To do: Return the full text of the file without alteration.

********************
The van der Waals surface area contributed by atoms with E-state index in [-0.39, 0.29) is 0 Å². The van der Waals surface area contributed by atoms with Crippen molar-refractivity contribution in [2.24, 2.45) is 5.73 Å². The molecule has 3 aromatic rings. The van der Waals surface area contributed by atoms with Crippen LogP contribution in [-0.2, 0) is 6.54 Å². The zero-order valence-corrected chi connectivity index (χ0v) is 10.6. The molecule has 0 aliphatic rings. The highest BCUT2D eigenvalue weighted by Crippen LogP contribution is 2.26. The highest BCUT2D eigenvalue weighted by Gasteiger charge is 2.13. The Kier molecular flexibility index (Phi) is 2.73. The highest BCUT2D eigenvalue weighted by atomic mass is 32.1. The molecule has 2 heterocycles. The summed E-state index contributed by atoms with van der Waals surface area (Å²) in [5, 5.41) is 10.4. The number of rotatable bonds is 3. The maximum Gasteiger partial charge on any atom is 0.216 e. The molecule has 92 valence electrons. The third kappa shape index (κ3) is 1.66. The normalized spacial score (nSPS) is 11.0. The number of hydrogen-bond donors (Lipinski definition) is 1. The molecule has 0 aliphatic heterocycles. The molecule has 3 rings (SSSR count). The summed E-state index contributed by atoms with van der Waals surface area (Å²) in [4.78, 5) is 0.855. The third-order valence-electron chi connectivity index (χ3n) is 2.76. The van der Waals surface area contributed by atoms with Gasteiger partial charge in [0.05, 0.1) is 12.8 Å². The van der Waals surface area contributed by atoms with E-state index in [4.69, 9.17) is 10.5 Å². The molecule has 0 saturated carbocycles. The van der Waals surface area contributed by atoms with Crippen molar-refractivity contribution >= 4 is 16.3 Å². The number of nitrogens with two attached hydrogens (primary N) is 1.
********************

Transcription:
The van der Waals surface area contributed by atoms with E-state index in [-0.39, 0.29) is 0 Å². The van der Waals surface area contributed by atoms with Crippen molar-refractivity contribution in [2.24, 2.45) is 5.73 Å². The molecule has 3 aromatic rings. The van der Waals surface area contributed by atoms with Crippen LogP contribution in [-0.2, 0) is 6.54 Å². The zero-order valence-corrected chi connectivity index (χ0v) is 10.6. The molecule has 0 aliphatic rings. The highest BCUT2D eigenvalue weighted by Crippen LogP contribution is 2.26. The highest BCUT2D eigenvalue weighted by Gasteiger charge is 2.13. The Kier molecular flexibility index (Phi) is 2.73. The highest BCUT2D eigenvalue weighted by atomic mass is 32.1. The molecule has 2 heterocycles. The summed E-state index contributed by atoms with van der Waals surface area (Å²) in [5, 5.41) is 10.4. The number of rotatable bonds is 3. The maximum Gasteiger partial charge on any atom is 0.216 e. The molecule has 92 valence electrons. The third kappa shape index (κ3) is 1.66. The normalized spacial score (nSPS) is 11.0. The number of hydrogen-bond donors (Lipinski definition) is 1. The molecule has 0 aliphatic heterocycles. The molecule has 3 rings (SSSR count). The summed E-state index contributed by atoms with van der Waals surface area (Å²) in [4.78, 5) is 0.855. The third-order valence-electron chi connectivity index (χ3n) is 2.76. The van der Waals surface area contributed by atoms with Gasteiger partial charge in [0.05, 0.1) is 12.8 Å². The van der Waals surface area contributed by atoms with E-state index in [4.69, 9.17) is 10.5 Å². The molecule has 0 saturated carbocycles. The van der Waals surface area contributed by atoms with Crippen molar-refractivity contribution >= 4 is 16.3 Å². The number of nitrogens with two attached hydrogens (primary N) is 1.